A 2007 course by Jane Webster at Barton College approaches the New Testament through "reading, writing, films, and class discussion."
A 1995 course by Ivan Strenski at the University of California-Riverside introduces the history and beliefs of Buddhist traditions.
A 2001 course by James Dalton at Siena College "concerns the history, development and structure of the religious traditions of Buddhism."
A 2012 course by Christoph Emmrich at the University of Toronto Mississauga "designed to introduce students to Buddhism and Buddhists in Asia."
A 2000 course by Daniel Sack at Hope College situates "contemporary Christianity in its historical context."
A Fall 2007 course taught by Jonathan D. Lawrence at Canisius College
A 2013 course by Jack Hawley at Columbia University provides an overview of the basic concepts, practices, and places of Hinduism.
A course by Barbara von Schlegell at the University of Pennsylvania the origins, theology, practices, and traditions of Islam. Islam in America is treated as well.
A 2013 course by David Ariel-Joel at Louisville Presbyterian Theological Seminary that surveys "the dominant values and practices of what became traditional Judaism."
A course by Jeffrey Bjerken at the College of Charleston "is an introduction to the academic study of religion in general and a survey of different understandings of sacred place and pilgrimage found in America and India."
A 2016 course by Ken Derry at the University of Toronto provides a "basic introduction to the academic study of religion, using examples from contemporary popular culture as well as Indigenous and other religious traditions."
A 2011 course by Ann Burlein at Hofstra University which aims to describe, analyze, and raise questions about "religion" through the lens of Judaism, Christianity, and Islam.
A 2010 course by Seth Dowland at Duke University is a writing-intensive course that examines "the intersection of religion and popular culture."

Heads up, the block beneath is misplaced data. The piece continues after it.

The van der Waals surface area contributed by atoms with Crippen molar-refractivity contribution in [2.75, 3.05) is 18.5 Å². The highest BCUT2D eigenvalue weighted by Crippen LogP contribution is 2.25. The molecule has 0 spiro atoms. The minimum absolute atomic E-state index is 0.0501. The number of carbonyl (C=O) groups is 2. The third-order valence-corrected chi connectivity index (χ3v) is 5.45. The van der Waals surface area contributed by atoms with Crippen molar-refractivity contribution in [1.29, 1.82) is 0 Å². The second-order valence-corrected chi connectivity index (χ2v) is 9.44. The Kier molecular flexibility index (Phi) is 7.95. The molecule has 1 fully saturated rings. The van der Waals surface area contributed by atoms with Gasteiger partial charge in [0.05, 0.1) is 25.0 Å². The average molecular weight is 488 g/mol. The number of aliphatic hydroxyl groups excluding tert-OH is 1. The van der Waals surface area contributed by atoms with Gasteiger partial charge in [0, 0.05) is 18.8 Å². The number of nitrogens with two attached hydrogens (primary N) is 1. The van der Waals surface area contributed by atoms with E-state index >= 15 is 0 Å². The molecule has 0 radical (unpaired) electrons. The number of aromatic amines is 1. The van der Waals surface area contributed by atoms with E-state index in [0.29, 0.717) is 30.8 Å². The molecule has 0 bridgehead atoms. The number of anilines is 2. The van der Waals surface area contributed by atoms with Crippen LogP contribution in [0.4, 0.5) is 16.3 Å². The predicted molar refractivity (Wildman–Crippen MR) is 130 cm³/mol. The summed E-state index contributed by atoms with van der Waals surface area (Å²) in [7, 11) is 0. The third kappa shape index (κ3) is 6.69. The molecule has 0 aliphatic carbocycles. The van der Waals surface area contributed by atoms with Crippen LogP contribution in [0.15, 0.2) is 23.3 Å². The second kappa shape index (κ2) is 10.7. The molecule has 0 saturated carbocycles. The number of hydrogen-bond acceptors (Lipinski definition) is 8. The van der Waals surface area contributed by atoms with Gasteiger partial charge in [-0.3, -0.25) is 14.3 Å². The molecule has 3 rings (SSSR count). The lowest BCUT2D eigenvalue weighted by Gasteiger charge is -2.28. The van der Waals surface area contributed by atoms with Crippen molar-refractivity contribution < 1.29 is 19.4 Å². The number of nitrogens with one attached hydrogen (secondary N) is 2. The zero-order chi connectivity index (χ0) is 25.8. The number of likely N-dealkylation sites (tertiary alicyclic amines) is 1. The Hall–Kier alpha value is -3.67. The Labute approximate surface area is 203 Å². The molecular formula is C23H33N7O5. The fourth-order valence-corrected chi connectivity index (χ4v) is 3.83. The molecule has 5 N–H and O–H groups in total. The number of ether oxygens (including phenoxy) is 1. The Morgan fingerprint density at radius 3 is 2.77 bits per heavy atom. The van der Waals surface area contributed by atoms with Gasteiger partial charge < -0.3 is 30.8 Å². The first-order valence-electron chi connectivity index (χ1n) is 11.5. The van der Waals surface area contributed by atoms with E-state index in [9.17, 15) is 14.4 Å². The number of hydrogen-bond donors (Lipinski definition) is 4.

A 2014 course by Joseph Adler at Kenyon College about the "various human phenomena that we call 'religious" and "the world's major religious traditions."
A 1999 course by Michael Fuller at St. Louis Community College examines "the nature and function of religion in human experience and culture, and an introduction to the history, content, and present status of selected world religions, such as Traditional African religions, Traditional Native American religions, Judaism, Christianity, Islam, and Buddhism."
A course by Jeffrey Richey at Berea College introduces "the East Asian spiritual heritage in China, Korea, and Japan (Confucian, Daoist, Buddhist, Shinto, folk, etc.) -- its past, as well as its present and future. We will also give some of our time to the consideration of Christianity as an East Asian religion, and to the situations of East Asian religions in North America."
A 2014 course by John Reeves at the University of North Carolina Charlotte "provides an overview of the diverse genres of literature contained within the Hebrew Bible as well as an introduction to its modern critical study."
A 2008 course by Michael Andres at Northwestern College "is an introduction to the historical, literary, and theological aspects of the Bible. We will survey the central characters and events of biblical history, examine the variety of genres found in the Bible, and discuss key theological themes emphasized within the Bible."